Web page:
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LETTERS

Hold off on implementing state’s charitable tax deduction

A view of the Massachusetts State House and the Leonard P. Zakim Bunker Hill Memorial Bridge behind it.Suzanne Kreiter/Globe Staff

Tax break would be costly, unfair, and ineffective

The Globe editorial supporting a state charitable deduction provides readers with an incomplete view of this expensive and lopsided tax giveaway (“Giving a boost to nonprofits in their time of need,” July 23). The Massachusetts Department of Revenue estimates that this tax break will cost $300 million in its first full year, and the cost will grow from there. This is far above the $64 million, partial-year figure the Globe cites.

Moreover, the benefits would go overwhelmingly to the highest-income households: More than half would go to those with incomes above $1 million, and another 22 percent would go to those with incomes between $200,000 and $1 million. Only 4 percent of the tax benefits would go to those with incomes below $50,000.

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Worse, the $300 million in lost yearly revenue would do little to increase giving to Massachusetts charitable organizations. For high-income filers, the federal charitable deduction provides a tax break seven times larger than the Massachusetts tax break would deliver. It is the federal credit that will influence decisions around charitable giving, not the state credit.

A $300 million annual hole in the state budget will end up hurting the mission of many Massachusetts nonprofits. The Legislature should delay implementation of this expensive, unfair, and ineffective tax break.

Kurt Wise

Senior analyst

Massachusetts Budget and Policy Center

Boston

The writer focuses on tax policy.


If you really want to boost nonprofits, fund them directly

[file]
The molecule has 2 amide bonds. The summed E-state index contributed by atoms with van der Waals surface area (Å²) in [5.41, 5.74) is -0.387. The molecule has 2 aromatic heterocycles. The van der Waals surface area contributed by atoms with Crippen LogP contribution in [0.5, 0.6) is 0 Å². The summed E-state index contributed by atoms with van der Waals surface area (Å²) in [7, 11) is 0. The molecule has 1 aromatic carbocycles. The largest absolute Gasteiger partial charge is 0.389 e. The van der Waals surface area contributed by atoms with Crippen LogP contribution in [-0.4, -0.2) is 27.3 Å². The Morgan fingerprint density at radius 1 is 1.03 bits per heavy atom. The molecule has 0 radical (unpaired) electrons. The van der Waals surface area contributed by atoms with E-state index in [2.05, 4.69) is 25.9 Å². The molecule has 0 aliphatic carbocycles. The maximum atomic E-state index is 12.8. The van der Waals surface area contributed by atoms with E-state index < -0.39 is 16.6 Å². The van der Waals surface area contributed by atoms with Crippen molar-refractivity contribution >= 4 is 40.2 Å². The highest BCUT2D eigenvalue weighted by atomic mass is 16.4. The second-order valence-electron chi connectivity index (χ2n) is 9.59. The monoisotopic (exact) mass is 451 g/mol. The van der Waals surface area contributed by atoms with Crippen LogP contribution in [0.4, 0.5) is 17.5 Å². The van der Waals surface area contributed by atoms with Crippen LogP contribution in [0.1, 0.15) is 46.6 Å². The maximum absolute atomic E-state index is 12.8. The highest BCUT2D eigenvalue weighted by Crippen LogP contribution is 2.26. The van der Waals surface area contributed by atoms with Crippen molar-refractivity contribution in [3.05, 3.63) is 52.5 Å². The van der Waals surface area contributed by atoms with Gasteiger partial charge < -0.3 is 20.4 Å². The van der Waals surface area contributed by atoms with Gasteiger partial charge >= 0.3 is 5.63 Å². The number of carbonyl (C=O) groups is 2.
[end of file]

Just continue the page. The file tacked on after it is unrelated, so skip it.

Having raised millions of philanthropic dollars in my career, I think charitable contributions are wonderful. Massachusetts residents sustain the nonprofit sector through their taxes and charitable contributions. But introducing state tax deductibility for charitable contributions is a bad idea. The story we are told in your editorial is that desperate community nonprofits — “everything from community centers and homeless shelters to pandemic-shuttered arts organizations” — will benefit from implementation of this tax deduction. But charitable contributions mainly benefit already well-resourced hospitals, museums, schools, colleges, and churches, not local community nonprofits. Furthermore, as suggested in the editorial, and attested to by the Massachusetts Budget and Policy Center, the main beneficiaries of this new state tax deduction would be the wealthy.

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We have this backward. We have untreated sewage flowing into rivers, some beaches that are unusable, a subway system in need of billions of dollars in improvements, schools that can’t be used in the summer because of poor ventilation, highways and bridges crumbling, a general failure to prepare our coastlines and infrastructure for global warming, and, yes, community nonprofits desperately in need of support, yet we continue to reduce taxes in ways that mainly benefit the wealthy.

We have many great needs in our Commonwealth that are not funded because we are told we don’t have the money. People already get the opportunity to receive upward of 35 percent of their contributions to nonprofits back in the form of cuts to their federal taxes. Providing another nickel in lowered taxes from the Commonwealth for every dollar donated will not dramatically increase contributions to our community nonprofits. Yes, the state should help nonprofits, but it should fund them directly.

Bill Walczak

Dorchester

The writer is cofounder of the Codman Square Health Center.